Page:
Why do we need HTTP GET, PUT, or DELETE to be idempotent if TCP/IP is a reliable protocol that will retry requests on our behalf?
TCP/IP does not retry requests, it retransmits the original packets that make up each request, if necessary.
If a request fails (at the HTTP layer) it's the job of the client to retry it, not the network stack.
In particular, if the client (for what ever reason) fails to receive the response code indicating whether a RESTful operation succeeded or not, the client must be able to resend the same operation without having to worry about any unintended side effects.
These failures can happen - an intermediate firewall might have timed-out the connection while the server was processing the operation. The server won't know that this has happened, as soon as it has received the request it has to carry on regardless.
HTTP's GET, PUT, and DELETE are idempotent because, in some network failure modes, the client cannot know whether the request completed or how fully.
For example, if a client requests a DELETE of a resource, but the server closes the connection before the complete response is received by the client, the client does not know whether the resource was deleted or not. The client then has a dilemma: perhaps the operation failed, in which case the DELETE should be re-sent in order to advance the application to the desired state. But perhaps it succeeded; will sending the same DELETE request work if I retry? Perhaps it will work. Perhaps it will return a 500 error (which just adds to the client's confusion). Perhaps it will apply to a different resource! The idempotency requirement allows the client to be confident that they can retry the request and have it work. That doesn't mean you'll get exactly the same response; the first request might receive 200 OK and the second 404 Not Found or 410 Gone. But the client doesn't have to worry about unintended side-effects from retries.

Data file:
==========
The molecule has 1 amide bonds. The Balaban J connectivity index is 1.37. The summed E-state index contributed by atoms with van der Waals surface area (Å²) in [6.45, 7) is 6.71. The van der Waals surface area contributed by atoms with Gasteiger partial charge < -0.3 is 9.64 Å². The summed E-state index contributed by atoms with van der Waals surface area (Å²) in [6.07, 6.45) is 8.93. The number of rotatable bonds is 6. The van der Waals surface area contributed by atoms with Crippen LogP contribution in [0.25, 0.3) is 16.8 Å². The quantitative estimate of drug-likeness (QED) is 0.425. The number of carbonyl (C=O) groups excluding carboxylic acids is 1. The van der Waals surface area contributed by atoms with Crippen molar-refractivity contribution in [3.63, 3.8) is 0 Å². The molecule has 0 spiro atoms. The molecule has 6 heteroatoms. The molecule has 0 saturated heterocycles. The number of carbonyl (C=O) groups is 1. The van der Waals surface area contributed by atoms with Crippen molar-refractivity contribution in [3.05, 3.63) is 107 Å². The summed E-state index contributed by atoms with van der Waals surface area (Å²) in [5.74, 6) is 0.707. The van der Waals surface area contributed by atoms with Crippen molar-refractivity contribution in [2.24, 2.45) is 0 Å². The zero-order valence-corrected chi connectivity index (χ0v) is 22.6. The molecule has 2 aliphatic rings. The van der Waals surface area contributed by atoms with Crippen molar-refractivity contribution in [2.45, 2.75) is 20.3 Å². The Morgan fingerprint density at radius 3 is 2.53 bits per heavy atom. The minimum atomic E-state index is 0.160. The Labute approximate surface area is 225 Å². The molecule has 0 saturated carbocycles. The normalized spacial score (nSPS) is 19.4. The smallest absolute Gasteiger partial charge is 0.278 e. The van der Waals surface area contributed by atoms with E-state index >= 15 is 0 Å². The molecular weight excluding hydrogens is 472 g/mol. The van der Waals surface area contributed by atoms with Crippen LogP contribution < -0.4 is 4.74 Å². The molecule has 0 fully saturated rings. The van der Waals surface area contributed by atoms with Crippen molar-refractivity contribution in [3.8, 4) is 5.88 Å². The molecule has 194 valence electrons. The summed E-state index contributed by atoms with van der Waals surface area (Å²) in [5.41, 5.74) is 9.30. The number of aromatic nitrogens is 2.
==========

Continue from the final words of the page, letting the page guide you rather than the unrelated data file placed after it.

You seem to be confusing Idempotency at the HTTP-protocol level with byte-stream reliability at the TCP level.
Idempotent (wikipedia) means that sending the same HTTP request 10 times has the same effect as doing it once.
If you lose a packet in a TCP stream, it will be retransmitted. But the application-protocol (HTTP) has no knowledge that TCP had to retransmit packets.
Even if an individual packet containing a complete HTTP request is retransmitted 10 times by TCP, the browser/server will only see one HTTP request. The reason TCP retransmits is because of packet loss, but application-protocols (like HTTP) have no knowledge that TCP had to retransmit. They seem the same request with or without packet loss